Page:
er's money wages place at his disposal. If the laborer in New-England, receiving a paper dollar every day, can barely make the two ends of the year meet, and in China, receiving only fifteen copper cents a day lives better, and can have, if he chooses, thirty-three dollars in the Savings' Bank at the year's end, it is apparent, that the reward of labor, or the rate of wages, is really higher in China than it is even in New-England.

It would be easy to show that in this, and all other cases, density of population, far from being a cause of comparative scarcity, is itself the proximate cause of the comparative abundance of the necessaries and comforts of life which we witness in China, and most other densely peopled countries. Assuming this to be true, the further question would then present itself, why the operation of the principle is not as uniform as it is beneficial ;—why, since densely peopled countries, like Coina and Holland, are overflowing with wealth as well as inhabitants, while others, like Ireland,far more fertile and equally populous,—are constantly poor, and at times sinking into the gulph of absolute starvation ? This is the great problem that now agitates the public mind in Great Britain, and for which her enlightened statesmen are now laboring, as yet without any very satisfactory result, to find a solution. These questions have already been discussed in a summary way in the preceding parts of this correspondence, and cannot, of course, be resumed at the close of a long letter. The general answer to the second would undoubtedly be, that the naturally beneficial influences of the progress and density of population, where it fails to be realized, is defeated by the effect of vicious po. litical institutions. So far the solution of the problem is comparatively easy. To discover in each case the particular form of misgovernment which does the mischief, is a more difficult matter, and another still harder task is to find and apply the proper remedy. The combined wisdom of all the great statesmen in England—and they seem to be now co-operating with extraordinary unanimity and good faith for the purpose-will not, I fear, be more than sufficient to effect it. The case is one of immediate life and death to half the population of Ireland, and, on a larger view, involves the prosperity and even existence of the vast future of the British Empire.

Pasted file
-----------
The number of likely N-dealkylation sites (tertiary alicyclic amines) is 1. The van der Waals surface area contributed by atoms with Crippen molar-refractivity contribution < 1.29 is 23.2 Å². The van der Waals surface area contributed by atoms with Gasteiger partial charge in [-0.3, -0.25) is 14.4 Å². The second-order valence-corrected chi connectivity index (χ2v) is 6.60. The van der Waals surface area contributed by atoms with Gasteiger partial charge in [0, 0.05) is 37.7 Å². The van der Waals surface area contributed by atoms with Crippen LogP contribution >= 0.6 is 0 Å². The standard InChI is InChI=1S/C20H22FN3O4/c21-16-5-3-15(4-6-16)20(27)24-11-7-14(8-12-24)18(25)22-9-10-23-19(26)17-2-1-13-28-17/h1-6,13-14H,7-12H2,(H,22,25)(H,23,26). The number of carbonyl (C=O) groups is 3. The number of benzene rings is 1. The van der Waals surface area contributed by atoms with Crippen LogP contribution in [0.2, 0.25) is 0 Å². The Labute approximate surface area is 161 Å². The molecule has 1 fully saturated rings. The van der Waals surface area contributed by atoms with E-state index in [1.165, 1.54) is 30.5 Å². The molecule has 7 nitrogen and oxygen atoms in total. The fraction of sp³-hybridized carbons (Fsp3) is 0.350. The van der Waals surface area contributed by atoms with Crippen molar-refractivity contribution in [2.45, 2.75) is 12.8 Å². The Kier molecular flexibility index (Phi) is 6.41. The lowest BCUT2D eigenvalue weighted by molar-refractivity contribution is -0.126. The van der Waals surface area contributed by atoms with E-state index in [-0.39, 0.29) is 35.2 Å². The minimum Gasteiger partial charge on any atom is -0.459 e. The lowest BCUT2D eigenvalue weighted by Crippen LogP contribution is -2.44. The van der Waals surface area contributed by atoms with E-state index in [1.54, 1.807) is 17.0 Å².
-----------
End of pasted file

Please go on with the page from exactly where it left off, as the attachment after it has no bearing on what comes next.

My present object has been merely to apply to China the principles which were briefly stated in the preceding parts of this correspondence. It has been a source of great satisfaction to me to find them confirmed, instead of being, as you appeared to think that they would be, confuted, by this striking and splendid example.

Having seen in the newspapers, since I wrote to you last, a notice of your having resigned the place of Professor in the University of Virginia, and not knowing exactly your present residence, I transmit this letter to my friend, Mr. O'Sullivan, with directions to forward it to you. As the letters that have passed between us on this subject have been published in the Democratic Review, I shall also authorise him, if he thinks proper, to procure the insertion of this in the same journal. Should you feel disposed to continue the correspondence, I shall be most happy to ear from you farther on the subject, and to furnish you with such information upon this, or any other topic, as may be within my reach.